Newsletter: Jul 27, 2022

"Delray's Next Great Street": What Happened To It?

In the early 2000's, Mayor Jeff Perlman and city planners recognized what could happen if the pressure of development in downtown Delray became too severe - the erosion of its charm and perhaps even the loss of its brand as "The Village by the Sea".

It was not hard to see that Congress Avenue, just west of I95 was a viable solution -- a four-mile long, drive-thru main artery between Boynton Beach and Boca Raton dotted with commercial strip malls and weedy vacant lots.  It was an underutilized area, if not an eyesore, at a remove from Atlantic Avenue but close enough to provide shuttle services to downtown Delray and the site of the Tri-Rail train station.

There was already one large business anchoring the south end of Congress, the headquarters of Office Depot. More would move there if housing was available for their employees and food and entertainment businesses would soon follow to capture that market.  Larger businesses would also diversify the city's tax base, which was heavily dependent on residential and smaller retail and restaurant businesses.   It seemed like a win/win.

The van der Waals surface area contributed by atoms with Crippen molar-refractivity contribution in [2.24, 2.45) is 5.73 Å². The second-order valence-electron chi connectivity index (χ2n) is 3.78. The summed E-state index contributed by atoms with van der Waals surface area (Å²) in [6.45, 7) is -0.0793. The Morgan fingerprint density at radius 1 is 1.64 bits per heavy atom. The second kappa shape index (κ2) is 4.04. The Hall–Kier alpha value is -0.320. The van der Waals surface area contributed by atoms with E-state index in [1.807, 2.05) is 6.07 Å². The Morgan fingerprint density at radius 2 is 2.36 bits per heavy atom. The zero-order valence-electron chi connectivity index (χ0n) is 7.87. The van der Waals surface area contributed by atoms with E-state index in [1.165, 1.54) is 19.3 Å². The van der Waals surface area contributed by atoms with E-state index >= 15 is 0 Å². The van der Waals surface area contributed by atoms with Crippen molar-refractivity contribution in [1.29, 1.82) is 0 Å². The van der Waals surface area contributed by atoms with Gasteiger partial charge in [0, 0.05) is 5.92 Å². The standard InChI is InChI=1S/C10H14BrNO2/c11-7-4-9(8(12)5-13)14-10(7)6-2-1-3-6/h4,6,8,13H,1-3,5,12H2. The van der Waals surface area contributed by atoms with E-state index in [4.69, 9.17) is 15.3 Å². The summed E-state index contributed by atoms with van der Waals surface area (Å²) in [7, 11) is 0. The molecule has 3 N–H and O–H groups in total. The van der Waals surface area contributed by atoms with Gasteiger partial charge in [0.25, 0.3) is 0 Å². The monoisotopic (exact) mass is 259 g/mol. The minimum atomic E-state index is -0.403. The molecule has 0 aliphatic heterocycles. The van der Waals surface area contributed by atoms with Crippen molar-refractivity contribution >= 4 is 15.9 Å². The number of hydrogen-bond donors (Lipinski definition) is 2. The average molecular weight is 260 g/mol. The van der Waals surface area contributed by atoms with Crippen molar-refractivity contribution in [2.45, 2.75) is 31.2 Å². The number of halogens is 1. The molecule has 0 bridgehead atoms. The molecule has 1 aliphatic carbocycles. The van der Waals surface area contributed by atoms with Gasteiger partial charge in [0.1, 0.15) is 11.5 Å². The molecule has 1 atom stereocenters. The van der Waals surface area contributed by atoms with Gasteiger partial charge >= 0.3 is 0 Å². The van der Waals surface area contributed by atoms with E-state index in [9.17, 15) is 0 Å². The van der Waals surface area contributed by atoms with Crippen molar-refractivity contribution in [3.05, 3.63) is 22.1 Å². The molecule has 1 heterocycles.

Then came a phone call Perlman described as "the call every mayor doesn't want to get." Office Depot was leaving and moving to Boca Raton.  

Enacting the vision now had an urgency to it.  New zoning laws were developed to lure larger businesses to Delray and allow the development of a higher density, larger scale live/work environment for their employees and make Congress "Delray's Next Best Street".  No one thought the 49 plus acre Office Depot location would remain vacant for long.

And then, the one-two punch: the recession.

Plans stalled and the vision was put on the back burner given the difficulty of persuading developers and businesses at that time to invest in it.  By 2012, the economy was once again in full swing and downtown Delray's revitalization initiatives had succeeded beyond expectations, drawing tourists and new residents like bees to a honey comb.  Developers were already snapping up relatively inexpensive property along Atlantic Avenue to draw more of them.  It was a plum ripe to be picked.  

And it was.